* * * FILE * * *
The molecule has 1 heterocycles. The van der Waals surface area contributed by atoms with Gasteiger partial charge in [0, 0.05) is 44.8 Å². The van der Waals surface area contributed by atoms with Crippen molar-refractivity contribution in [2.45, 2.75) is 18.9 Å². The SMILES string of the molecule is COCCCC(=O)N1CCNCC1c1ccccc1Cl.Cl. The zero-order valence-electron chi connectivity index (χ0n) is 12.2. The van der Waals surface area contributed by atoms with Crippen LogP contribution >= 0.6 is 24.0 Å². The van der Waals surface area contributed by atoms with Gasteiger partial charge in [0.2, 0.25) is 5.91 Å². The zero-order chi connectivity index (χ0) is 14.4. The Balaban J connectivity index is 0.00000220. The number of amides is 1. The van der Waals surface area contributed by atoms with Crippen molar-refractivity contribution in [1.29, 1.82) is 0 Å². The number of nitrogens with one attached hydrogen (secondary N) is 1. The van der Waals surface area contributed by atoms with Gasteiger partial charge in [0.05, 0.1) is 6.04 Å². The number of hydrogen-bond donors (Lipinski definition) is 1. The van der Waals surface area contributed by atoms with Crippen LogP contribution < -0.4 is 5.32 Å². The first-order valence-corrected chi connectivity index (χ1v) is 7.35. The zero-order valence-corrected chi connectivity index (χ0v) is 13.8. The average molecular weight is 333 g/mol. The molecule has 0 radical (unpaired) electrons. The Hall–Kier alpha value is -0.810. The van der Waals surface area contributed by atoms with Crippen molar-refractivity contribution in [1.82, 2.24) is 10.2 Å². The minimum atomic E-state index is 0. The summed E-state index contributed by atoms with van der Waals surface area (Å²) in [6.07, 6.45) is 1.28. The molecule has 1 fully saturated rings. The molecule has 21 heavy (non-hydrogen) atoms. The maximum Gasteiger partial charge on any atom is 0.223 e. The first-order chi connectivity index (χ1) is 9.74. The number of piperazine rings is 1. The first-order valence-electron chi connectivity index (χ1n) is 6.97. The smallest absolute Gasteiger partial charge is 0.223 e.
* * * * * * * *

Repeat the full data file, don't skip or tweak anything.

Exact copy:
The molecule has 1 heterocycles. The van der Waals surface area contributed by atoms with Gasteiger partial charge in [0, 0.05) is 44.8 Å². The van der Waals surface area contributed by atoms with Crippen molar-refractivity contribution in [2.45, 2.75) is 18.9 Å². The SMILES string of the molecule is COCCCC(=O)N1CCNCC1c1ccccc1Cl.Cl. The zero-order valence-electron chi connectivity index (χ0n) is 12.2. The van der Waals surface area contributed by atoms with Crippen LogP contribution >= 0.6 is 24.0 Å². The van der Waals surface area contributed by atoms with Gasteiger partial charge in [0.2, 0.25) is 5.91 Å². The zero-order chi connectivity index (χ0) is 14.4. The Balaban J connectivity index is 0.00000220. The number of amides is 1. The van der Waals surface area contributed by atoms with Crippen molar-refractivity contribution in [1.29, 1.82) is 0 Å². The number of nitrogens with one attached hydrogen (secondary N) is 1. The van der Waals surface area contributed by atoms with Gasteiger partial charge in [0.05, 0.1) is 6.04 Å². The number of hydrogen-bond donors (Lipinski definition) is 1. The van der Waals surface area contributed by atoms with Crippen LogP contribution < -0.4 is 5.32 Å². The first-order valence-corrected chi connectivity index (χ1v) is 7.35. The zero-order valence-corrected chi connectivity index (χ0v) is 13.8. The average molecular weight is 333 g/mol. The molecule has 0 radical (unpaired) electrons. The Hall–Kier alpha value is -0.810. The van der Waals surface area contributed by atoms with Crippen molar-refractivity contribution in [1.82, 2.24) is 10.2 Å². The minimum atomic E-state index is 0. The summed E-state index contributed by atoms with van der Waals surface area (Å²) in [6.07, 6.45) is 1.28. The molecule has 1 fully saturated rings. The molecule has 21 heavy (non-hydrogen) atoms. The maximum Gasteiger partial charge on any atom is 0.223 e. The first-order chi connectivity index (χ1) is 9.74. The number of piperazine rings is 1. The first-order valence-electron chi connectivity index (χ1n) is 6.97. The smallest absolute Gasteiger partial charge is 0.223 e.